TAMPA — The Yankees were dealt their first real curveball of spring training Thursday with Brian Cashman announcing three injuries — and Aaron Boone later adding a potential fourth — that will throw a wrench into the roster the team planned on bringing north.
While the shortstop and, to a lesser extent, left field competitions are still up for grabs, the Yankees’ pitching plans have been altered by injuries to Carlos Rodon (mild forearm muscle strain), Tommy Kahnle (biceps tendinitis) and Lou Trivino (mild elbow ligament sprain).
Rodon and Kahnle will be on the IL until at least some time in April, and the Yankees hope Trivino can return by May.
Harrison Bader, meanwhile, was sent for testing Thursday on his left oblique, which could threaten his availability for Opening Day.
With that information, and spring training now more than halfway over, it’s time to take another stab at which 26 players will break camp with the team in Roster Projection 2.0:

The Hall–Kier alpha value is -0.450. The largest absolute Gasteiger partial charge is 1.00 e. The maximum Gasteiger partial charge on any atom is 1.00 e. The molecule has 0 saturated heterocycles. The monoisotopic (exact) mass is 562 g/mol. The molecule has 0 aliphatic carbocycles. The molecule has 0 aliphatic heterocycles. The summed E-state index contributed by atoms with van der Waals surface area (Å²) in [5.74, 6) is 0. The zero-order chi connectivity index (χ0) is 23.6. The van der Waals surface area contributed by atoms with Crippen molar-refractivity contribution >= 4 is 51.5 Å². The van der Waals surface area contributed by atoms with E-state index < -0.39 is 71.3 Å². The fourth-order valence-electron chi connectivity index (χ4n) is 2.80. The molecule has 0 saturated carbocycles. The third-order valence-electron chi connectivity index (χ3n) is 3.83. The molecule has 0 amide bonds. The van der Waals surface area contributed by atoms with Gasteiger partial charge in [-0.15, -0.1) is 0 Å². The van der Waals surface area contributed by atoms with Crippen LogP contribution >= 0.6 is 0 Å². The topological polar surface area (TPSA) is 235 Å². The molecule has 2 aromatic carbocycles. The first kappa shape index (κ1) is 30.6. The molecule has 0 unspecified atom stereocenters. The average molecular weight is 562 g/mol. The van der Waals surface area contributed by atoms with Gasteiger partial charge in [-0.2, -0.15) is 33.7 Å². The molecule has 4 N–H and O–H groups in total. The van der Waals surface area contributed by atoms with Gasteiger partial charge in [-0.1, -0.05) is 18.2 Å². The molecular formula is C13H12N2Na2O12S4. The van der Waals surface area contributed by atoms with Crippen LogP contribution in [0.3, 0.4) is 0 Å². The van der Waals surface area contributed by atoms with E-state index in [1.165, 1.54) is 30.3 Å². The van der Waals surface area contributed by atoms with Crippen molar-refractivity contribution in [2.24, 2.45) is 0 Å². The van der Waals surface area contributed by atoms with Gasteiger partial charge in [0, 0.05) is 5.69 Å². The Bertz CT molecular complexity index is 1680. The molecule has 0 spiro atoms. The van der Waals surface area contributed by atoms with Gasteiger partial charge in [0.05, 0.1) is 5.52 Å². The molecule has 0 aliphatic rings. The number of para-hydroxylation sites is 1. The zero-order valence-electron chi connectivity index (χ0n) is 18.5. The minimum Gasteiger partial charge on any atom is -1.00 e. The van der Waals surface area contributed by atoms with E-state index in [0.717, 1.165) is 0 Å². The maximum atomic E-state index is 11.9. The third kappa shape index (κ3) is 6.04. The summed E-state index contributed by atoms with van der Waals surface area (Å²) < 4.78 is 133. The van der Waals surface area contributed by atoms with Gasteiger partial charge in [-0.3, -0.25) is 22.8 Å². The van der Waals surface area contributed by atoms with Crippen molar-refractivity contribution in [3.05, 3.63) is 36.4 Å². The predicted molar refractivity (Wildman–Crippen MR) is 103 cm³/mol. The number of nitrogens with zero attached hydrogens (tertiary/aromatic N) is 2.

Rotation (5): Gerrit Cole, Luis Severino, Nestor Cortes, Domingo German, Clarke Schmidt
The Yankees gutted much of their upper-minors starting pitching depth through trades last season, which left Domingo German and Clarke Schmidt as their only backups with any kind of major league service time. Now, after injuries to Frankie Montas and Rodon, German and Schmidt are trending toward starting the season in the rotation instead of battling for the fifth starter spot.
The problem with that is the Yankees’ starting pitching depth falls off after German and Schmidt, so they can ill-afford another injury to their rotation.
Otherwise, they may have to call on the likes of Deivi Garcia, Jhony Brito or Randy Vasquez.
The Yankees are slow-playing Cortes after he entered camp with a hamstring strain, but he finally may get into a game by the end of next week after throwing one more live batting practice session.